Behaviour Change

PROPAGANDA FOR CHANGE is a project created by the students of Behaviour Change (ps359) and Professor Thomas Hills at the Psychology Department of the University of Warwick. This work was supported by funding from Warwick's Institute for Advanced Teaching and Learning.

Wednesday, February 19, 2014

Is it a bird? Is it a plane? No, it's social proof.

Ever wondered how to make a group of people do something? It's simple, just do it yourself and a majority of them will follow suit. This guy wanted a dance party, so he started dancing himself!   

Why did this work?

Social proof, of course! This is the idea that we look to the actions of others in a given situation, to determine what is the socially acceptable and correct way to behave (Cialdini, 1993). 

In a simple, yet brilliant social experiment, Milgram and colleagues demonstrated this effect by having confederates on a New York Street look up at a 6th floor window, and see how many passersby would look as well (Milgram, Bickman, & Berkowitz, 1969). In all, they observed 1,424 pedestrians who passed along 50 feet of a busy sidewalk. There were 30 trials, 5 each of  1, 2, 3, 5, 10 or 15 confederates in the centre of this space, looking up for 60 seconds.  Videos were taken for each of the 1 min trials and analysed.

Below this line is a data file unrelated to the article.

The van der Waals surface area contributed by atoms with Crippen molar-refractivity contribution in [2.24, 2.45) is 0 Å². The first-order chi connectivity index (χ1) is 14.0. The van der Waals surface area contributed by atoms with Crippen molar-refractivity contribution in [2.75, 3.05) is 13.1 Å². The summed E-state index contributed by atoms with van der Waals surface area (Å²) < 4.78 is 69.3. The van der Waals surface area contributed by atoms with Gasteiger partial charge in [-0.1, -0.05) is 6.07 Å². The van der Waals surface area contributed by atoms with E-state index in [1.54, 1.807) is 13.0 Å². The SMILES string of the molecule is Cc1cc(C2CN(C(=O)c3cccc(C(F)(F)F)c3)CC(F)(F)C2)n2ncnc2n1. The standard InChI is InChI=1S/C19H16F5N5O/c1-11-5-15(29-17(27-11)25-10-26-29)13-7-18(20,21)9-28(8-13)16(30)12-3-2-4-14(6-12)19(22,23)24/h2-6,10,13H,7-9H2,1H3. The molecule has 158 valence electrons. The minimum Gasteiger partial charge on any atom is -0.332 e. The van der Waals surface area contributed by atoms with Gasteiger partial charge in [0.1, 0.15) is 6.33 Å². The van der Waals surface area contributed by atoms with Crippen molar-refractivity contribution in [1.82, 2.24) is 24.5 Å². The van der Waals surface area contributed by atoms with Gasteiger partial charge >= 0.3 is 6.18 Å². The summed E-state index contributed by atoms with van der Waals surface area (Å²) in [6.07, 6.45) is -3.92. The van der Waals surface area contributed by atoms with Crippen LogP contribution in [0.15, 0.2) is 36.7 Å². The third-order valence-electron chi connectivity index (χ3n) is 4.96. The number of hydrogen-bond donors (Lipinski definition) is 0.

The percentage of people who followed the gaze of the confederates was quite high! With just one confederate looking up, 42% of the passersby also looked. This number increased with an increase in the number of confederates. With 15 of them, a whopping 86% of the passersby also looked up. Not only did people look in that direction, but some also stopped to look. 4% stopped with just one confedreate whereas this number increased to 40% when 15 confederates were looking at the window. 
Figure 1 shows Milgram et al's findings. 

This study not only shows that people will copy other people's behaviours but also that the more number of people are exhibiting a certain behaviour, the more others are likely to follow. This compliance technique has been proved over and over again.

So, if you ever want people to do something, grab a few friends and do it yourself! People will join in for sure. It would be quite entertaining to see how many people would copy your behaviour if a bunch of you stood in the middle of the Piazza and just looked to the sky for a while.  

Cialdini, R. (1993). Influence: Science and Practice. New York: Harper Collins

Milgram, S., Bickman, L., Berkowitz, L. (1969). Note on the drawing power of crowds of different sizes. Journal of Personality and Social Psychology, 13, 79-82

Geetanjali Basarkod

1 comment:

Note: Only a member of this blog may post a comment.